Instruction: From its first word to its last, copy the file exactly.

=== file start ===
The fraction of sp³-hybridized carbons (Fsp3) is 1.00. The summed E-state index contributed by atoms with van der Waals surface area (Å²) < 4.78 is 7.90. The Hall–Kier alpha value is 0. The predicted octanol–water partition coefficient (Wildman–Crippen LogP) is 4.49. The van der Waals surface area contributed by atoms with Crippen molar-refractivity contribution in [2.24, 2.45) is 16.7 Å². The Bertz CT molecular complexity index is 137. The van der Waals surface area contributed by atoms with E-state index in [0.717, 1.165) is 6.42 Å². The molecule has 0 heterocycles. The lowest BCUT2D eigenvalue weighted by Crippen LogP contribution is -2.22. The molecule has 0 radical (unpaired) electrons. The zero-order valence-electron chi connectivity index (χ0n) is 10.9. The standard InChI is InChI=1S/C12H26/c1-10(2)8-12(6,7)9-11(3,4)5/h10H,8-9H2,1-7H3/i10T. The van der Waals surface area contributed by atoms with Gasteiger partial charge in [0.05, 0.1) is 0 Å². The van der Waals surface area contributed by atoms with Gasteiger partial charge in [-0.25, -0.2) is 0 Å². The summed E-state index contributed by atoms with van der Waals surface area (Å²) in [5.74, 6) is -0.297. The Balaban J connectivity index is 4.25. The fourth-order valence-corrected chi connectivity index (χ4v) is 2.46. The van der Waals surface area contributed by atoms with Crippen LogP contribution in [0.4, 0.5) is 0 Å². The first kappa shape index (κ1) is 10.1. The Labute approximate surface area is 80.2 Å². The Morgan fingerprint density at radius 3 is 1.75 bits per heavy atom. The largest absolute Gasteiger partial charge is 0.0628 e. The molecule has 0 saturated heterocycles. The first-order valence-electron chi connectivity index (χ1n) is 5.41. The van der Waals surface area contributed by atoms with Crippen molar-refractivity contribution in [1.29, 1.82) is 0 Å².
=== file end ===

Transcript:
The fraction of sp³-hybridized carbons (Fsp3) is 1.00. The summed E-state index contributed by atoms with van der Waals surface area (Å²) < 4.78 is 7.90. The Hall–Kier alpha value is 0. The predicted octanol–water partition coefficient (Wildman–Crippen LogP) is 4.49. The van der Waals surface area contributed by atoms with Crippen molar-refractivity contribution in [2.24, 2.45) is 16.7 Å². The Bertz CT molecular complexity index is 137. The van der Waals surface area contributed by atoms with E-state index in [0.717, 1.165) is 6.42 Å². The molecule has 0 heterocycles. The lowest BCUT2D eigenvalue weighted by Crippen LogP contribution is -2.22. The molecule has 0 radical (unpaired) electrons. The zero-order valence-electron chi connectivity index (χ0n) is 10.9. The standard InChI is InChI=1S/C12H26/c1-10(2)8-12(6,7)9-11(3,4)5/h10H,8-9H2,1-7H3/i10T. The van der Waals surface area contributed by atoms with Gasteiger partial charge in [0.05, 0.1) is 0 Å². The van der Waals surface area contributed by atoms with Gasteiger partial charge in [-0.25, -0.2) is 0 Å². The summed E-state index contributed by atoms with van der Waals surface area (Å²) in [5.74, 6) is -0.297. The Balaban J connectivity index is 4.25. The fourth-order valence-corrected chi connectivity index (χ4v) is 2.46. The van der Waals surface area contributed by atoms with Crippen LogP contribution in [0.4, 0.5) is 0 Å². The first kappa shape index (κ1) is 10.1. The Labute approximate surface area is 80.2 Å². The Morgan fingerprint density at radius 3 is 1.75 bits per heavy atom. The largest absolute Gasteiger partial charge is 0.0628 e. The molecule has 0 saturated heterocycles. The first-order valence-electron chi connectivity index (χ1n) is 5.41. The van der Waals surface area contributed by atoms with Crippen molar-refractivity contribution in [1.29, 1.82) is 0 Å².